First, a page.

As Stormdancer grows into a beautiful and spirited silver-gray stallion, Page grows emotionally stronger with him. Her smile and confidence return; as well as her dream to train horses... beginning with Stormdancer. 

Will watches with growing concern. He believes Page's dream is only a fantasy, and is encouraged in that belief by Jack Kelly, a manipulative assistant trainer with a talent for making trouble and an eye on Will's job. Finally, he confronts Page and Zeke, demanding that Page waste less time with "that horse" and spends more time on schoolwork so she can go to college and get a good job. Page snaps back, telling Will she's learning all she needs to know to get a job from Zeke and Stormdancer. In a moment of anger Will tells Page the truth. No one will hire a woman in a wheelchair to be a trainer. He turns Stormdancer's training over to Jack and orders Page to stay away from Stormdancer. 

The soft-spoken Zeke explodes. Page might not walk, but she isn't a cripple... yet. The accident didn't make Page a cripple, but Will's fear and guilt might. Stormdancer's first training session with Jack is a disaster. The stallion throws the assistant trainer and makes a dangerous enemy. 

Page continues to secretly work with Stormdancer. Page believes Jack and Will have left the ranch and it's safe to take the horse to the paddock. Zeke watches proudly, but from a distance, as Page saddle trains Stormdancer. The powerful stallion responding to the young woman in the wheelchair is a compelling sight, but a suspicious Jack has secretly returned. He calls Will back to the ranch and settles in to watch the fireworks. 

Will arrives just as Page is preparing to mount up. Will leaps from the pickup only to be intercepted by a very determined Zeke. Will watches as Stormdancer "kneels" down on his forelegs. Page wheels alongside the stallion and grabs the saddle horn, pulling herself up out of the chair and astride the silver-gray back. Zeke and Will watch with a mix of awe and fear as the stallion rises gracefully to stand patiently waiting for the next command. 

Will thinks things have gone far enough, but, again Zeke intervenes. If Page falls, let her have the chance to fall. Page urges the stallion forward with her hands and voice. Stormdancer begins to walk, Zeke smiles at Will and Will realizes... Page's walking. Page signals again, Stormdancer effortlessly moves into the famous free flowing trot of the Paso. Zeke laughs. The girl’s not walking, she's flying. Will begins to accept the possibility of Page's dream at last. A proud Zeke designs a special saddle to make it easier for Page to ride.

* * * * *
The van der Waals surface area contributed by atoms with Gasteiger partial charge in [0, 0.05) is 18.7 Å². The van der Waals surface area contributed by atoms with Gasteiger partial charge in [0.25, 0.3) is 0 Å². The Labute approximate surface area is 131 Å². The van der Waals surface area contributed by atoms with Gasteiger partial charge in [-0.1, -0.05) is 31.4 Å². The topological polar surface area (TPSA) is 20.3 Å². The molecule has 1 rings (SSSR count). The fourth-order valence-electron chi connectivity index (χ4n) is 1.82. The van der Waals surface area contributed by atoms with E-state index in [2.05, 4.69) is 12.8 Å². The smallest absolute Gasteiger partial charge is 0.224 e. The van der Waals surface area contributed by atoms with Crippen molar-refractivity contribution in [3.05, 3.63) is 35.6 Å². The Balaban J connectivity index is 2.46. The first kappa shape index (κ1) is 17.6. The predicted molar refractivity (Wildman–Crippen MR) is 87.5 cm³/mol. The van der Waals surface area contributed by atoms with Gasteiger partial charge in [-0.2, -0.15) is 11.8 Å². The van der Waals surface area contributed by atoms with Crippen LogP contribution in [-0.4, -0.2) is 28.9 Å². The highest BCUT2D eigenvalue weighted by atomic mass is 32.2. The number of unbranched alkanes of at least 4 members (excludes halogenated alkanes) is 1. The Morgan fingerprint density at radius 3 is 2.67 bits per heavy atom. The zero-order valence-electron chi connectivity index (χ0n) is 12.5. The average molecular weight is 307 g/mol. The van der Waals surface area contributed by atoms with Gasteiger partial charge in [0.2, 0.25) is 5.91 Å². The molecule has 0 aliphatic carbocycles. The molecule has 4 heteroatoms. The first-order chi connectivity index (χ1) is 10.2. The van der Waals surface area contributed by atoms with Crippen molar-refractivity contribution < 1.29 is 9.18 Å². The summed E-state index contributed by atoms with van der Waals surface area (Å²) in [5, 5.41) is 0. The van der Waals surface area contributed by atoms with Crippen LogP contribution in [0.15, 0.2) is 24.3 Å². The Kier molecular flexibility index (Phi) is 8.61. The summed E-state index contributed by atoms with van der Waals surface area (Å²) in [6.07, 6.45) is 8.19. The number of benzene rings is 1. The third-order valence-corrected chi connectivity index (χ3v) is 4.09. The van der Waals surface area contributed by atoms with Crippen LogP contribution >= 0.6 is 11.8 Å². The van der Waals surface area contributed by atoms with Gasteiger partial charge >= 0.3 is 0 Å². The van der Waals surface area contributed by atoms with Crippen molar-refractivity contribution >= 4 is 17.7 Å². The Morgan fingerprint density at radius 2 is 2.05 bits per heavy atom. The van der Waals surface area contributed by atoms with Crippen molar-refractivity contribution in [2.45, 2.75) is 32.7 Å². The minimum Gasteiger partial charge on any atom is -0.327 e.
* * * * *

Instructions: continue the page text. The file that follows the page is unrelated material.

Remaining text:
A devastating fire destroys the ranch's winter feed supply. Mr. Sanchez, the owner, informs Jack that unless they sell enough stock to replace the feed, Jack will have to go and the ranch will be sold. A furious Jack contacts Mick Jarrett, a circus trainer, who convinces Mr. Nakamura, a wealthy Japanese circus owner, that the horse could be a valuable attraction. 

Mr. Nakamura, in his early sixties, appears to be the very epitome of the stereotypical Japanese businessman. He authorizes Jarrett to bid whatever it takes to get Stormdancer. Stormdancer's owner, Mr. Sanchez is in a horrible position. He can't turn down the offer. Stormdancer is sold. 

The ranch is saved, but Page is devastated. She no longer wants to train horses. She returns to her angry, silent shell. This time even Zeke can't reach her. 

Stormdancer is as devastated as Page. He won't perform for the trainer and refuses to eat. The angry Jarrett, afraid that he has wasted a huge amount of Mr. Nakamura's money and fearful of losing his job, tries to force Stormdancer to perform. When the badly abused stallion fights back, the trainer claims that the horse is vicious and should be destroyed. Billy, a little person who works as a clown doesn't believe it for a minute, and has befriended the horse. When he overhears Jarret and Jack planning an "accident" he decides to get involved and manages to contact the ranch and Page. 

When Page hears what's happening to Stormdancer, she has to act quickly. She tells no one her plan... to somehow get to Arizona, where the circus is performing, and steal the stallion. She'll take him to Zeke's wonderful valley and set him free. She knows this means losing Stormdancer forever, but at least her friend will be happy and safe. Page packs a bag and taking the special saddle, sneaks out in the dead of the night. She wheels her chair to the nearby interstate and tries to thumb a ride. 

She's just about to give up, when she's picked up by a lady long haul truck driver in her early forties. She introduces herself as Jughead, her C.B. handle. She's witty, cynical and outspoken, thick-skinned, prickly and not easily fooled so she threatens to pull over and kick Page out in front of the next police station unless she tells her why she's run away from home. She's expecting a number of stories... She's heard 'em all... but Page's story and "gloriously impossible" plan to rescue her friend and set him free fires her imagination. She's a burned-out rebel from the 60's who gave up thinking one person could make a difference long ago., but Page's unselfish love for Stormdancer touches her in spite of her reluctance to believe in anything. She offers to help.